Carbon Footprint of Urban Households

Percentage of the world population residing in urban areas increased from 3 to 50 percent between 1800 and 2008. By 2050 it is anticipated that it will rise to 70 per cent. This rapid growth in urban population is specially significant in fast growing economies like India and Packers Household Company Viman Nagar . It leads to increase in energy consumption and adds to the stock of greenhouse gases in the atmosphere.

Realizing this critical problem, TERI carried out a study titled ‘Estimating carbon footprint of urban household energy use’ with an aim to develop a tool to estimate carbon emissions due to energy usage in the household sector. The tool can be utilized by policy makers while developing energy strategies for urban areas. The study was undertaken in two phases. The first phase of the study focused on developing the tool which was designed on the basis of existing carbon footprint and ecological footprint calculators and modified to suit Indian household calculators.

The footprinting techniques namely ecological footprint (EF) and carbon footprint (CF) were evaluated for their application for assessing household energy footprint. The aim was to use the household footprints as an indicator of residential non-work energy consumption patterns of urban areas. These techniques were adapted and a framework developed to assess the CF of urban household energy use. In the second phase, the framework was applied in Jaipur (India) and in Shijiazhuang (China).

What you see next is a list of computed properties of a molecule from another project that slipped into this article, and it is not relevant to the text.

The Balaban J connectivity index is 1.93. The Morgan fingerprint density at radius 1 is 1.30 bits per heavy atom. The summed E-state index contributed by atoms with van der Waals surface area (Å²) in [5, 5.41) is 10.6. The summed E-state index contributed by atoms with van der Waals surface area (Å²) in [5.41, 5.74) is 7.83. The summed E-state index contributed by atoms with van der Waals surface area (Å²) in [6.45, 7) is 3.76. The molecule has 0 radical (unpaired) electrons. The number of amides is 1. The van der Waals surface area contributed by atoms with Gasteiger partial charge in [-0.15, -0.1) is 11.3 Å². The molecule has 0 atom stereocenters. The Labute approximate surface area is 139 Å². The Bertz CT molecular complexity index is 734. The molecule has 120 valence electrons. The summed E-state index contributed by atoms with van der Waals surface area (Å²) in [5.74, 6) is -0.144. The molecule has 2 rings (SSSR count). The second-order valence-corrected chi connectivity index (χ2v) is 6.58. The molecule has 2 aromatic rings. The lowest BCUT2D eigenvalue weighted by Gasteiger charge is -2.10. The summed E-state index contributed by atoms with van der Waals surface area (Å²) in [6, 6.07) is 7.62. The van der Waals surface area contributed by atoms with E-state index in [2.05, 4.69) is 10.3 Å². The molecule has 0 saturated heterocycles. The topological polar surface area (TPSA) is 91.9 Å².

The calculations included greenhouse gas emissions for the entire life cycle (production, transportation, and consumption) of direct energy use of fuels like electricity by households. Household activities like cooking, lighting and so on were taken into consideration and personal transportation needs were also categorized in three sections i.e. local travel outstation domestic travel, and outstation international travel.

Data such as LPG consumption by households, energy consumption data, calorific values, life cycle emission factors, and Global Warming Potential (GWP) values were integrated into the assessment tool. Results for Jaipur indicted certain trends. While, higher income classes had more footprint because of higher consumption of electricity, petrol, diesel, and LPG, an increase in household income decreases kerosene and biomass consumption and increases the use of transport fuels. However, coal-generated electricity is the largest contributor to household carbon footprint across all incomes.

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